Bunyavirus RNA replicates in the cytoplasm, while the viral proteins transit through the ER and Golgi apparatus. Mature virions bud from the Golgi apparatus into vesicles which are transported to the cell surface.

Diseases in humans[edit]

Bunyaviruses that cause disease in humans include:

Bunyaviruses have segmented genomes, making them capable of rapid recombination and increasing the risk of outbreak.[16] The bunyavirus that causes severe fever with thrombocytopenia syndrome can undergo recombination both by reassortment of genome segments and by intragenic homologous recombination.[17][18] Bunyaviridae are transmitted by hematophagous arthropods including mosquitoes, midges, flies, and ticks. The viral incubation period is about 48 hours. Symptomatic infection typically causes non-specific flu-like symptoms with fever lasting for about three days. Because of their non-specific symptoms, Bunyavirus infections are frequently mistaken for other illnesses. For example, Bwamba fever is often mistaken for malaria.[19]


Prevention depends on the reservoir, amplifying hosts and how the viruses are transmitted, i.e. the vector, whether ticks or mosquitoes and which animals are involved.

Preventive measures include general hygiene, limiting contact with vector saliva, urine, feces, or bedding.

There are no licensed vaccine for bunyaviruses.

As precautions Cache Valley virus and Hantavirus research should be conducted in BSL-2 (or higher), Rift Valley Fever virus research be conducted in BSL-3 (or higher), Congo-Crimean Hemorrhagic Fever virus research be conducted in BSL-4 laboratories, per CDC.


1940s: Crimean–Congo hemorrhagic fever is discovered in Russia

1951: 3,000 cases of Hantavirus were reported in South Korea in 1951, a time when UN forces were fighting on the 38th parallel during the Korean War

1956: Cache Valley virus isolated in Culiseta inornata mosquitoes in Utah

1960: La Crosse virus was first recognized in a fatal case of encephalitis in La Crosse, Wisconsin

1977: Rift Valley Fever virus caused approximately 200,000 cases and 598 deaths in Egypt

2017: Bunyavirales order is created


  1. ^ "Virus Taxonomy: 2018 Release" (html). International Committee on Taxonomy of Viruses (ICTV). October 2018. Retrieved 30 January 2019.
  2. ^ Virus Taxonomy: 2018 Release, International Committee on Taxonomy of Viruses, retrieved 2018-12-02
  3. ^ "ICTV 9th Report (2011) Bunyaviridae" (html). International Committee on Taxonomy of Viruses (ICTV). Retrieved 31 January 2019. Bunya: from Bunyamwera, place in Uganda, where type virus was isolated.
  4. ^ Smithburn, K. C.; Haddow, A. J.; Mahaffy, A. F. (March 1946). "A Neurotropic Virus Isolated from Aedes Mosquitoes Caught in the Semliki Forest". The American Journal of Tropical Medicine and Hygiene. s1-26 (2): 189–208. doi:10.4269/ajtmh.1946.s1-26.189. ISSN 1476-1645. OCLC 677158400. PMID 21020339.
  5. ^ Wolf, Yuri; Krupovic, Mart; Zhang, Yong Zhen; Maes, Piet; Dolja, Valerian; Koonin, Eugene V.; Kuhn, Jens H. "Megataxonomy of negative-sense RNA viruses" (docx). International Committee on Taxonomy of Viruses (ICTV). Retrieved 12 January 2019.
  6. ^ Adams, Michael J.; Lefkowitz, Elliot J.; King, Andrew M. Q.; Harrach, Balázs; Harrison, Robert L.; Knowles, Nick J.; Kropinski, Andrew M.; Krupovic, Mart; Kuhn, Jens H. (2017-08-01). "Changes to taxonomy and the International Code of Virus Classification and Nomenclature ratified by the International Committee on Taxonomy of Viruses (2017)". Archives of Virology. 162 (8): 2505–2538. doi:10.1007/s00705-017-3358-5. ISSN 0304-8608. PMID 28434098.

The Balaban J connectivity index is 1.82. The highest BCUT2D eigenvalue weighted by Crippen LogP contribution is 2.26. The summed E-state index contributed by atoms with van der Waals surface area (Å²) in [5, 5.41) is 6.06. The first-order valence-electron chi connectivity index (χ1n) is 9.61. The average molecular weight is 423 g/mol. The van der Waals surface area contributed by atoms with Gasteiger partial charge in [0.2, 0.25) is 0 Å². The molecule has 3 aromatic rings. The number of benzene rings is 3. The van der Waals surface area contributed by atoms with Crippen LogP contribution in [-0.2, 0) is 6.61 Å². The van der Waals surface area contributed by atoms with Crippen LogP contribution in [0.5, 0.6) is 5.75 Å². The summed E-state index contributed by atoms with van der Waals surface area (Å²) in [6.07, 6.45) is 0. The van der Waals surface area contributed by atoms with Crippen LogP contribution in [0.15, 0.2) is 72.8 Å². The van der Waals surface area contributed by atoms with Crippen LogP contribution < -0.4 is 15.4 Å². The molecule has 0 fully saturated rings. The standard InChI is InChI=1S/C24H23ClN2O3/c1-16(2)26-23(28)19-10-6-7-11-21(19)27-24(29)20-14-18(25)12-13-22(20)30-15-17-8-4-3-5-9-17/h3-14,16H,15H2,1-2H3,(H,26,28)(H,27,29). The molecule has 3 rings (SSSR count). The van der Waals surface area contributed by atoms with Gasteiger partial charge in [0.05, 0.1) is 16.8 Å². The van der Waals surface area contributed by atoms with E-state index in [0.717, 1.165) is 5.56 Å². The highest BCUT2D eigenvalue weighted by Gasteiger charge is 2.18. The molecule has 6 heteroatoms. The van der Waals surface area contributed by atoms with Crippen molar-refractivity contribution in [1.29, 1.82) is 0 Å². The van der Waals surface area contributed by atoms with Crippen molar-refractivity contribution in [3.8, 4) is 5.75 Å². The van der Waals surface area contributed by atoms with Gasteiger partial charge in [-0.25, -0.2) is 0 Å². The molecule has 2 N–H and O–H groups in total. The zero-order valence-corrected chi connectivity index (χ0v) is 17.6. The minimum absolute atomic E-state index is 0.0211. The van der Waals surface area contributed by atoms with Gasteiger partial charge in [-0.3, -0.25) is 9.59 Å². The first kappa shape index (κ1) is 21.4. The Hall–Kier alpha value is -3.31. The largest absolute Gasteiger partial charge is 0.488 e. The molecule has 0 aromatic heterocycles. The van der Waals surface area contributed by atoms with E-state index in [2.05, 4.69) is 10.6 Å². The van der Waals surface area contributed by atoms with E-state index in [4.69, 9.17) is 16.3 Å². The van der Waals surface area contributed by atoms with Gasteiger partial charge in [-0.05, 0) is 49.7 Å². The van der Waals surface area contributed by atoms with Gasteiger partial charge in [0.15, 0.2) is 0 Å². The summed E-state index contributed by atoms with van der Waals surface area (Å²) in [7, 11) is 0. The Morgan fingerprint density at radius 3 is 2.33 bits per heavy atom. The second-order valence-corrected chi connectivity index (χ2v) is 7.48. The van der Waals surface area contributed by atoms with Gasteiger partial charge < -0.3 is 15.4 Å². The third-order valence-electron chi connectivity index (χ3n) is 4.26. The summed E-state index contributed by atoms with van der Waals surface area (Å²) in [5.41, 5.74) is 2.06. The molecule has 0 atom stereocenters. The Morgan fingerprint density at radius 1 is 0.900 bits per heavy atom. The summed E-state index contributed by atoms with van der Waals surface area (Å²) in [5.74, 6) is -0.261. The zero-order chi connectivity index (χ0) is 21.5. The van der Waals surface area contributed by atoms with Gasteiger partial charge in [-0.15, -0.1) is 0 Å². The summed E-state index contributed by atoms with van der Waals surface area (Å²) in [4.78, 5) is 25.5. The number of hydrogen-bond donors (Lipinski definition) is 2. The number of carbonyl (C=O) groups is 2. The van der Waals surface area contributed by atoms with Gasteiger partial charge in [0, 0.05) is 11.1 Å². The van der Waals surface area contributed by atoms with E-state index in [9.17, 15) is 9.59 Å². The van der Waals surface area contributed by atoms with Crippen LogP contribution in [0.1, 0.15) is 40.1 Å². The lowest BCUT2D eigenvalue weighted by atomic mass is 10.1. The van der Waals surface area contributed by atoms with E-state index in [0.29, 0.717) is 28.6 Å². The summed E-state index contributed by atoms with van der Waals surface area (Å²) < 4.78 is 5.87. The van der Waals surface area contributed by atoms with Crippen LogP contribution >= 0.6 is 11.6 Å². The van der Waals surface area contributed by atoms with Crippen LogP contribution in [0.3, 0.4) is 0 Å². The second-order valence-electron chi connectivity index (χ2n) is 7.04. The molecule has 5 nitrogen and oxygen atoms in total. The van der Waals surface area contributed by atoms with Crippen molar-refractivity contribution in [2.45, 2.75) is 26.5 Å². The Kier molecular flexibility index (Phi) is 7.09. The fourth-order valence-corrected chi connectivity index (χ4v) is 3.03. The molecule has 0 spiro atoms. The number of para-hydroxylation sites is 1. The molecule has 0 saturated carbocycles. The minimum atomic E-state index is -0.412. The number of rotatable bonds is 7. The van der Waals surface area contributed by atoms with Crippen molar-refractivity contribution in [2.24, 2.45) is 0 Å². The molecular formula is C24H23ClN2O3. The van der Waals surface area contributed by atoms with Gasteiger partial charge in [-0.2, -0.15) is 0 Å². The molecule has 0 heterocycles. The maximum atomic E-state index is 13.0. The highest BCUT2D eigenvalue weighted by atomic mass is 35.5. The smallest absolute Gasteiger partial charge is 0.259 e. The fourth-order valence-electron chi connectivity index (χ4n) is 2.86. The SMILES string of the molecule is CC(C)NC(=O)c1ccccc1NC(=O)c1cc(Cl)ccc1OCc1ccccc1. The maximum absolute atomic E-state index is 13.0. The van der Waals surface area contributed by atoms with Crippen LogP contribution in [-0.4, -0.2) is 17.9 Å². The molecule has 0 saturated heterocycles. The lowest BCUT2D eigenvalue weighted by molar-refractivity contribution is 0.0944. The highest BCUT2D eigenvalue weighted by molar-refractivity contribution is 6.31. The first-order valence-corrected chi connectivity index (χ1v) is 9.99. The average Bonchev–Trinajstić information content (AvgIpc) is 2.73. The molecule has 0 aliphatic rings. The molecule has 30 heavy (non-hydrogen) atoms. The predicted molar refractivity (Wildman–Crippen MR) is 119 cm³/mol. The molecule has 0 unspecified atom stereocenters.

7. ^ a b "Taxonomy". International Committee on Taxonomy of Viruses (ICTV). Retrieved 2017-09-29.
  8. ^ a b Plyusnin, A; Elliott, RM, eds. (2011). Bunyaviridae: Molecular and Cellular Biology. Caister Academic Press. ISBN 978-1-904455-90-5.
  9. ^ Yu XJ, Liang MF, Zhang SY, et al. (April 2011). "Fever with thrombocytopenia associated with a novel bunyavirus in China". N. Engl. J. Med. 364 (16): 1523–32. doi:10.1056/NEJMoa1010095. PMC 3113718. PMID 21410387.
  10. ^ Walter Muranyi; Udo Bahr; Martin Zeier; Fokko J. van der Woude (2005). "Hantavirus Infection". Journal of the American Society of Nephrology. 16 (12): 3669–3679. doi:10.1681/ASN.2005050561. PMID 16267154.
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  12. ^ Ariza, A.; Tanner, S. J.; Walter, C. T.; Dent, K. C.; Shepherd, D. A.; Wu, W.; Matthews, S. V.; Hiscox, J. A.; Green, T. J. (2013-06-01). "Nucleocapsid protein structures from orthobunyaviruses reveal insight into ribonucleoprotein architecture and RNA polymerization". Nucleic Acids Research. 41 (11): 5912–5926. doi:10.1093/nar/gkt268. ISSN 0305-1048. PMC 3675483. PMID 23595147.
  13. ^ Elliott, Richard M; Brennan, Benjamin (April 2014). "Emerging phleboviruses". Current Opinion in Virology. 5 (100): 50–57. doi:10.1016/j.coviro.2014.01.011. PMC 4031632. PMID 24607799.
  14. ^ a b Lima, R. N.; De Oliveira, A. S.; Leastro, M. O.; Blawid, R.; Nagata, T.; Resende, R. O.; Melo, F. L. (7 July 2016). "The complete genome of the tospovirus Zucchini lethal chlorosis virus". Virology Journal. 13 (1): 123. doi:10.1186/s12985-016-0577-4. PMC 4936248. PMID 27388209.
  15. ^ "00.011. Bunyaviridae". ICTVdB—The Universal Virus Database, version 4. 2006. Retrieved 2009-01-01.
  16. ^ Horne, Kate McElroy; Vanlandingham, Dana L. (2014-11-13). "Bunyavirus-Vector Interactions". Viruses. 6 (11): 4373–4397. doi:10.3390/v6114373. ISSN 1999-4915. PMC 4246228. PMID 25402172.
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  19. ^ Patrick R. Murray, Ken S. Rosenthal and Michael A. Pfaller (2008-12-24). Medical Microbiology, 6e (6 ed.). Philadelphia: Mosby. ISBN 9780323054706.